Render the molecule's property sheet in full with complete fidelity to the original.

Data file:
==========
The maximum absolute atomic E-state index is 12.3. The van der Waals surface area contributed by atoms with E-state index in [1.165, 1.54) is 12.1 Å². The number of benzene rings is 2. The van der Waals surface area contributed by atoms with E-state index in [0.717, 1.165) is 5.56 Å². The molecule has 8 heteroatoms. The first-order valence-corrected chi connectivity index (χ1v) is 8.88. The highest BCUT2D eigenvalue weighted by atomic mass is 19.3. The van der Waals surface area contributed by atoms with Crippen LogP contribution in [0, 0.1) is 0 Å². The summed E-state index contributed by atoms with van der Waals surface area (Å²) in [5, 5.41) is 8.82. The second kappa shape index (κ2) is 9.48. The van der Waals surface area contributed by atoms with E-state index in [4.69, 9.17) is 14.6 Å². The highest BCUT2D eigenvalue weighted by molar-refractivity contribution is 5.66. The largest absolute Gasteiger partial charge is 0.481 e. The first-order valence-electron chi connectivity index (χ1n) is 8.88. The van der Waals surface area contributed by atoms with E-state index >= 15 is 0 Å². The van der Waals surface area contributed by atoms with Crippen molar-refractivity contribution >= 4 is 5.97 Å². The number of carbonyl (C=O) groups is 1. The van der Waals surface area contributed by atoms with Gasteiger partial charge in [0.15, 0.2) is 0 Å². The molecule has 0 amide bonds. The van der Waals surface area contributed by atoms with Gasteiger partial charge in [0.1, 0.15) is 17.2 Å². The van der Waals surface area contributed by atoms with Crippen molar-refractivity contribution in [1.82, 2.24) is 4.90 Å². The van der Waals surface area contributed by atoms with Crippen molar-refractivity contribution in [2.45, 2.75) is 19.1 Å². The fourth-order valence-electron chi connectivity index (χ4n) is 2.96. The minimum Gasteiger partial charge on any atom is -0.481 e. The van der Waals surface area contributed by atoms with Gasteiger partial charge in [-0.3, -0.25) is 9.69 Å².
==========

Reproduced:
The maximum absolute atomic E-state index is 12.3. The van der Waals surface area contributed by atoms with E-state index in [1.165, 1.54) is 12.1 Å². The number of benzene rings is 2. The van der Waals surface area contributed by atoms with E-state index in [0.717, 1.165) is 5.56 Å². The molecule has 8 heteroatoms. The first-order valence-corrected chi connectivity index (χ1v) is 8.88. The highest BCUT2D eigenvalue weighted by atomic mass is 19.3. The van der Waals surface area contributed by atoms with Crippen LogP contribution in [0, 0.1) is 0 Å². The summed E-state index contributed by atoms with van der Waals surface area (Å²) in [5, 5.41) is 8.82. The second kappa shape index (κ2) is 9.48. The van der Waals surface area contributed by atoms with E-state index in [4.69, 9.17) is 14.6 Å². The highest BCUT2D eigenvalue weighted by molar-refractivity contribution is 5.66. The largest absolute Gasteiger partial charge is 0.481 e. The first-order valence-electron chi connectivity index (χ1n) is 8.88. The van der Waals surface area contributed by atoms with E-state index >= 15 is 0 Å². The van der Waals surface area contributed by atoms with Crippen molar-refractivity contribution >= 4 is 5.97 Å². The number of carbonyl (C=O) groups is 1. The van der Waals surface area contributed by atoms with Gasteiger partial charge in [0.15, 0.2) is 0 Å². The molecule has 0 amide bonds. The van der Waals surface area contributed by atoms with Gasteiger partial charge in [0.1, 0.15) is 17.2 Å². The van der Waals surface area contributed by atoms with Crippen molar-refractivity contribution in [1.82, 2.24) is 4.90 Å². The van der Waals surface area contributed by atoms with Crippen molar-refractivity contribution in [2.45, 2.75) is 19.1 Å². The fourth-order valence-electron chi connectivity index (χ4n) is 2.96. The minimum Gasteiger partial charge on any atom is -0.481 e. The van der Waals surface area contributed by atoms with Gasteiger partial charge in [-0.3, -0.25) is 9.69 Å².